You have taken the time to bond with your sweet baby from the moment they were born. You've spent countless hours snuggling, babbling, and staring into each other's eyes. The effort has paid off beautifully, and now you and your precious little one are inseparable.
Most parents want to celebrate that beautiful bond and all the work that went toward forging such a trusting relationship. However, the sound of your baby's cries might make that celebration difficult. Instead of shouting "hooray!" you may be shouting, "I can't believe my baby cries when I leave the room!"
If you're wondering if that's normal, you're not alone. It's hard to listen to your precious baby's cries, even when you know they're safe and sound. We want to assure you that separation anxiety is normal and makes even seasoned parents feel stressed.
We're sure you have questions about the "why" behind the "cry!" We've created this guide to help you understand why your baby sounds the alarm as soon as you're out of sight.
Read on to learn our best new parent advice for dealing with baby separation anxiety.
The Peekaboo Problem
We'd like to encourage you to try an experiment. Play a game of peekaboo with your baby using a blanket and a toy. Cover the toy with the blanket, then remove it to reveal that the toy is still there.
This game is fun, but it can also teach you a lot about your baby's current stage of development! When you cover the toy, does your baby look for it? Do they reach out to try to remove the blanket themselves?
A younger baby might not attempt to search for the obscured toy. Developmentally, they don't understand that the toy still exists! That's what makes the blanket's removal such a thrilling surprise every time.
Your baby's newfound curiosity is due to the development of object permanence. This developmental milestone allows babies to understand that out-of-sight people and objects still exist.
Object Permanence and Separation Anxiety
Every baby is different, but most babies develop object permanence at about eight months. It's a massive developmental leap for most babies and comes with some growing pains. It is the first tiny step toward developing complex, symbolic thought.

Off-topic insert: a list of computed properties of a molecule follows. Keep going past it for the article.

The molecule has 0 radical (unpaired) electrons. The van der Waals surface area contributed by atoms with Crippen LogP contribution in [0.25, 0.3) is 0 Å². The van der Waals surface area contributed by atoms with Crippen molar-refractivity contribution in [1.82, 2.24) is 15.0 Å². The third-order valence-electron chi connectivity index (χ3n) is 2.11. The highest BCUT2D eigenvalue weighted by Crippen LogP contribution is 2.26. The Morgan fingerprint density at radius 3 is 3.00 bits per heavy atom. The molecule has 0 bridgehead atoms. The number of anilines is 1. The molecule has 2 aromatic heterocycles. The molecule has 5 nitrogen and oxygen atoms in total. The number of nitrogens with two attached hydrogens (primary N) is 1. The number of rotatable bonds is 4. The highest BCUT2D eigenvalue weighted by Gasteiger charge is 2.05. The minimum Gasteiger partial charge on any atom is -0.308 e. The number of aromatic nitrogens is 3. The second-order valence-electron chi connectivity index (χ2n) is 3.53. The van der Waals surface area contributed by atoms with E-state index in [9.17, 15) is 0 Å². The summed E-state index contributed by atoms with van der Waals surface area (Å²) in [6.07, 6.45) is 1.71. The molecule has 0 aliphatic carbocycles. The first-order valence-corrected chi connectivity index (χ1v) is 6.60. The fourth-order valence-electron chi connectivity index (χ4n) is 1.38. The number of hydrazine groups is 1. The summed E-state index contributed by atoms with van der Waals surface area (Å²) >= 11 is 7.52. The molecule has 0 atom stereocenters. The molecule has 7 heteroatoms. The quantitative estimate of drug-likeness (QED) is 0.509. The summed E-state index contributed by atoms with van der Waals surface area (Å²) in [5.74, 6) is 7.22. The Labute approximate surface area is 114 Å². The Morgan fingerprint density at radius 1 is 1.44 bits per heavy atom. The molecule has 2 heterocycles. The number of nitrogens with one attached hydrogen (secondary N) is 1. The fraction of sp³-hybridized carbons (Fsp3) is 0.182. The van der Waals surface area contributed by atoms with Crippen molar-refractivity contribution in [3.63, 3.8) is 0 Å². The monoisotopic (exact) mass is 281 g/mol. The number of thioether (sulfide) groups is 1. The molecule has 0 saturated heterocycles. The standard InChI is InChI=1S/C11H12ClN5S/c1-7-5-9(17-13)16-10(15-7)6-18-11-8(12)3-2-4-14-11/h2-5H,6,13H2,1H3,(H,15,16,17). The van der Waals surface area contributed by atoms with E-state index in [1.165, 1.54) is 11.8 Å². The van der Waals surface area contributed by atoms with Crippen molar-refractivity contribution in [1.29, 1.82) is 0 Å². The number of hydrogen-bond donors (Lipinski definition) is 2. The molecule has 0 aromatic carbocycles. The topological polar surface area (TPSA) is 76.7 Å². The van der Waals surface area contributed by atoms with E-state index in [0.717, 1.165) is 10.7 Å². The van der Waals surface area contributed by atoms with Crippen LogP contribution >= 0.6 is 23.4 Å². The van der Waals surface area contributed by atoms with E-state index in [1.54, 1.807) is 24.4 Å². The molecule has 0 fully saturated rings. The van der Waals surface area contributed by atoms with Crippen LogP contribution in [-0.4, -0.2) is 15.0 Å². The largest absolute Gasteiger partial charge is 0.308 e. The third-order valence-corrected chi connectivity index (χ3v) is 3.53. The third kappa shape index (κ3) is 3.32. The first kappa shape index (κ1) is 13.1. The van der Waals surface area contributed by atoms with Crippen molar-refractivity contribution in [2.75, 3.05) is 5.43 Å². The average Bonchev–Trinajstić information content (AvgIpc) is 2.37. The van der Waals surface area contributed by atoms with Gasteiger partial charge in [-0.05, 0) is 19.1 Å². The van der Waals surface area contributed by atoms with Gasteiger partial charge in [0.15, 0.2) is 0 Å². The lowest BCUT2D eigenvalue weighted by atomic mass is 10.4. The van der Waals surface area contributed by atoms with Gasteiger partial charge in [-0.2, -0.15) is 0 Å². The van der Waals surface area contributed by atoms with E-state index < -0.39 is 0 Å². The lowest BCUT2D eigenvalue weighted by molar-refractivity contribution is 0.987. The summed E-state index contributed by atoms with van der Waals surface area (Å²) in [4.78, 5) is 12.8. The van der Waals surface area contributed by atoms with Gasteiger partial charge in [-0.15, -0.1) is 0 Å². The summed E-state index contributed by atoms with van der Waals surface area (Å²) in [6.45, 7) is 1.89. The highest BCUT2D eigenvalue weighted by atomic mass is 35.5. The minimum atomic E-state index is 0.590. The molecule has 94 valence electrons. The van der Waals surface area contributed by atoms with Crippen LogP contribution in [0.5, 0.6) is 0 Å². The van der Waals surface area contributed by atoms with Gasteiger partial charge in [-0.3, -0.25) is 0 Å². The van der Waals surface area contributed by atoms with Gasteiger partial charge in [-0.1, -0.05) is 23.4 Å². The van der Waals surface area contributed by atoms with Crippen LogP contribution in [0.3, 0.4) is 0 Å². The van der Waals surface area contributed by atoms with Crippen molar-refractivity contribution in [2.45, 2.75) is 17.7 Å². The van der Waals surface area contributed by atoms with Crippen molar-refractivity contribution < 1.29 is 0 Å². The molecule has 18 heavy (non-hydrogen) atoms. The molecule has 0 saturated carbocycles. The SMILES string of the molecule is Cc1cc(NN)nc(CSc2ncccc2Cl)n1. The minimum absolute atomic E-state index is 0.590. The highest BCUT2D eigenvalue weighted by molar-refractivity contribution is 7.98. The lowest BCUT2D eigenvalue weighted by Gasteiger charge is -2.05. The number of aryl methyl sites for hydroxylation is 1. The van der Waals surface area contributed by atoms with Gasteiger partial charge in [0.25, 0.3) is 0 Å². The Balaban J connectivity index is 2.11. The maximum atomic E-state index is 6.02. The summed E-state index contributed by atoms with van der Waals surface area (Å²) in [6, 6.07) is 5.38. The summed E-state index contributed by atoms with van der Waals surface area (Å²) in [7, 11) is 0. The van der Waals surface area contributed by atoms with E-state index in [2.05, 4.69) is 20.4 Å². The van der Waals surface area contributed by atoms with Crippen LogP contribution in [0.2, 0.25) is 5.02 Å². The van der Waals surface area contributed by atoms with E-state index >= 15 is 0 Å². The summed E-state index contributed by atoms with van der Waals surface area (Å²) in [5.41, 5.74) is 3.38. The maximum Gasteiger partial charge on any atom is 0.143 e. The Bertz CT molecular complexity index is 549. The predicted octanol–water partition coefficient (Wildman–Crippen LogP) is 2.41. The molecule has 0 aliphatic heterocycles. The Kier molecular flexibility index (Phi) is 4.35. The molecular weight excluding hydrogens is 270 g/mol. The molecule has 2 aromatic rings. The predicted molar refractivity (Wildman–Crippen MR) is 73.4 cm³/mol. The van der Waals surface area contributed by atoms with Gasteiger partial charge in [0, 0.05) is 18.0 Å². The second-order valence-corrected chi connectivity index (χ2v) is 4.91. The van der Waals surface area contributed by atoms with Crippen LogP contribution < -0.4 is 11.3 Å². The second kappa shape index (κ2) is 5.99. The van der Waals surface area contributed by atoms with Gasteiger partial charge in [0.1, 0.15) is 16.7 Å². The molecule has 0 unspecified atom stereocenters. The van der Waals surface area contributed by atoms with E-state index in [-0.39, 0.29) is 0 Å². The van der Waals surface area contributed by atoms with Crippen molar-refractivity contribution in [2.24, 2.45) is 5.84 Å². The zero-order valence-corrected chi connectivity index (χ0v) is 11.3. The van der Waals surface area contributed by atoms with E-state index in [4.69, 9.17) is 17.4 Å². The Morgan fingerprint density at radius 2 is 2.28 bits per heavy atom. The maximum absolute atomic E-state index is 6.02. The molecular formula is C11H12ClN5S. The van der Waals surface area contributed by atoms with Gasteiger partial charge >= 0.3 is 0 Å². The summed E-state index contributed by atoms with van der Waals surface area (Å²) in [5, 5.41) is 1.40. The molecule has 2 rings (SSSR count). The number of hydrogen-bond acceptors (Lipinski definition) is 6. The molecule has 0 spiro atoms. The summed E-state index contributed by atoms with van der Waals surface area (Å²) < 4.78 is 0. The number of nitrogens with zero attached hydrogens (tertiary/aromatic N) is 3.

Along with object permanence, babies develop the ability to "hold" things in their minds. They will need this skill to string words together and communicate. It also makes imaginative play possible.
Your baby's growing capacity for memory extends beyond simple objects. They are now becoming aware that their beloved grown-ups can leave the room. They understand that you are missing and can't comprehend why you aren't by their side!
A baby's greatest need is to feel safe. As object permanence develops, babies need to explore their security in this strange new world. They cry because they need to know that their parents are coming back!
Until they are sure that they're safe, this uncertainty manifests as separation anxiety. It is a sure sign that your incredible baby is learning and growing.
How to Stop a Baby from Crying
Well-meaning relatives will likely tell you that "your baby needs to be more independent." While they probably don't mean any harm, this is not necessarily true. All babies need is to feel secure.
Still, all parents want to ensure that their baby is happy. The extra crying can feel overwhelming. Is there a way to stop it?
First, recognize that this stage is temporary. It tends to reach a peak when your baby is 12 months old.
After that, a securely attached baby will naturally calm down. They might still miss you, but they will be older, wiser, and understand more about their growing world. Until then, here are a few techniques to try.
Use a Smart Baby Monitor
One of our best new parenting tips is to use a Pixsee smart baby monitor to make separation easier. You can provide your baby with the opportunity to self-soothe without worrying that they're in distress. You can look in on your sweet baby night or day with Pixsee's 5MP high-definition camera.
Pixsee comes equipped with tools that make it easy to soothe your baby from a distance. Parents love the curated parenting playlist, which allows you to play music remotely. Two-way talk capabilities will enable you to comfort your baby from any location.
Your Pixsee smart baby monitor eliminates the distance between you and your sweet baby.
Focus on Feeding
You've seen how your baby's behavior changes when they're hungry. A hungry baby tends to have a more emotional response to separation. If your baby will be alone, preemptively ensure that their tiny tummy is full.
Offer a Distraction
Babies have short attention spans. Use that to your advantage and distract your baby with a toy or other object during your departure. It's difficult to focus on what's missing when they have something interesting to explore.
Create a Routine
All babies thrive on predictability. If you create a routine around departures, it will make separation easier over time. With repetition, your baby will learn what to expect and won't react as strongly to the transition.
For example, you might offer a cherished comfort item right before leaving. You could also sing a special song before you go. Don't forget to provide plenty of snuggles when you return!
Baby Cries When I Leave the Room: Now You Know Why!
The sound of your sweet baby's cries is powerful. Knowledge is power, too, and now you're well equipped to handle that tricky separation anxiety! When you tell the world, "my baby cries when I leave the room," it can be with pride because you know they're on the right developmental track.
Are you looking for a way to keep your eye on your sweet little one, even when you're apart? The Pixsee smart baby monitor can virtually eliminate the distance between you and your baby.